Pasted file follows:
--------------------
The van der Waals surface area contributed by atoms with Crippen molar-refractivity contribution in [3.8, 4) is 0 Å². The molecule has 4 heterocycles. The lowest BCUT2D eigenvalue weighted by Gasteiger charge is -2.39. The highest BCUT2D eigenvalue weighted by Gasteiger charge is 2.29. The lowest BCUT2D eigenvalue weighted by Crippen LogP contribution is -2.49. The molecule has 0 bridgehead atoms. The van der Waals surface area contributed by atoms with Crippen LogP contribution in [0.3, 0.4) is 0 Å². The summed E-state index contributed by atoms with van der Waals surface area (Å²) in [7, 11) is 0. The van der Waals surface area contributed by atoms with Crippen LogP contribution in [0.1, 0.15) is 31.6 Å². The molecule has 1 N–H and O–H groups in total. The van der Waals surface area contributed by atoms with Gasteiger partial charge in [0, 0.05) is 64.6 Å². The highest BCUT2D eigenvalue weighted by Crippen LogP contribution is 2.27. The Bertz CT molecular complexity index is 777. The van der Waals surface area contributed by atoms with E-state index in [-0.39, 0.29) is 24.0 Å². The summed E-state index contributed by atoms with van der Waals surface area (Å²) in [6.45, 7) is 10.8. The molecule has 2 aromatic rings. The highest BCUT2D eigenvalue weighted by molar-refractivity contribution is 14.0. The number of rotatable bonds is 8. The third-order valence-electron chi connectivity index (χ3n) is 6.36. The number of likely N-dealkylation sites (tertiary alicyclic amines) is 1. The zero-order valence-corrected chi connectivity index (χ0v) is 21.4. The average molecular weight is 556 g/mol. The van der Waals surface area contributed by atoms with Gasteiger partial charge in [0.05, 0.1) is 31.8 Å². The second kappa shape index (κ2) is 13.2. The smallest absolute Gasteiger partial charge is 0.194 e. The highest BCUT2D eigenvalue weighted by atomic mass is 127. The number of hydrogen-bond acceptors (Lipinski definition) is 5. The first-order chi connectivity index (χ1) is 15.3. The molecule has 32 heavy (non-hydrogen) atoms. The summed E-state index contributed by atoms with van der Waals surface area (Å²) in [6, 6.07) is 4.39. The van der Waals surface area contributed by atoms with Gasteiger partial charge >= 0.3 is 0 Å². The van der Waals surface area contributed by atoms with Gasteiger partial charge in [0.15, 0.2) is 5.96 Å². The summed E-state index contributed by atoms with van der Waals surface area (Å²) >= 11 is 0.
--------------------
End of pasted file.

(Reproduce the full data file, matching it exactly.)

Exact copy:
The van der Waals surface area contributed by atoms with Crippen molar-refractivity contribution in [3.8, 4) is 0 Å². The molecule has 4 heterocycles. The lowest BCUT2D eigenvalue weighted by Gasteiger charge is -2.39. The highest BCUT2D eigenvalue weighted by Gasteiger charge is 2.29. The lowest BCUT2D eigenvalue weighted by Crippen LogP contribution is -2.49. The molecule has 0 bridgehead atoms. The van der Waals surface area contributed by atoms with Crippen LogP contribution in [0.3, 0.4) is 0 Å². The summed E-state index contributed by atoms with van der Waals surface area (Å²) in [7, 11) is 0. The van der Waals surface area contributed by atoms with Crippen LogP contribution in [0.1, 0.15) is 31.6 Å². The molecule has 1 N–H and O–H groups in total. The van der Waals surface area contributed by atoms with Gasteiger partial charge in [0, 0.05) is 64.6 Å². The highest BCUT2D eigenvalue weighted by Crippen LogP contribution is 2.27. The Bertz CT molecular complexity index is 777. The van der Waals surface area contributed by atoms with E-state index in [-0.39, 0.29) is 24.0 Å². The summed E-state index contributed by atoms with van der Waals surface area (Å²) in [6.45, 7) is 10.8. The molecule has 2 aromatic rings. The highest BCUT2D eigenvalue weighted by molar-refractivity contribution is 14.0. The number of rotatable bonds is 8. The third-order valence-electron chi connectivity index (χ3n) is 6.36. The number of likely N-dealkylation sites (tertiary alicyclic amines) is 1. The zero-order valence-corrected chi connectivity index (χ0v) is 21.4. The average molecular weight is 556 g/mol. The van der Waals surface area contributed by atoms with Gasteiger partial charge in [0.05, 0.1) is 31.8 Å². The second kappa shape index (κ2) is 13.2. The smallest absolute Gasteiger partial charge is 0.194 e. The highest BCUT2D eigenvalue weighted by atomic mass is 127. The number of hydrogen-bond acceptors (Lipinski definition) is 5. The first-order chi connectivity index (χ1) is 15.3. The molecule has 32 heavy (non-hydrogen) atoms. The summed E-state index contributed by atoms with van der Waals surface area (Å²) in [6, 6.07) is 4.39. The van der Waals surface area contributed by atoms with Gasteiger partial charge >= 0.3 is 0 Å². The van der Waals surface area contributed by atoms with Gasteiger partial charge in [0.15, 0.2) is 5.96 Å². The summed E-state index contributed by atoms with van der Waals surface area (Å²) >= 11 is 0.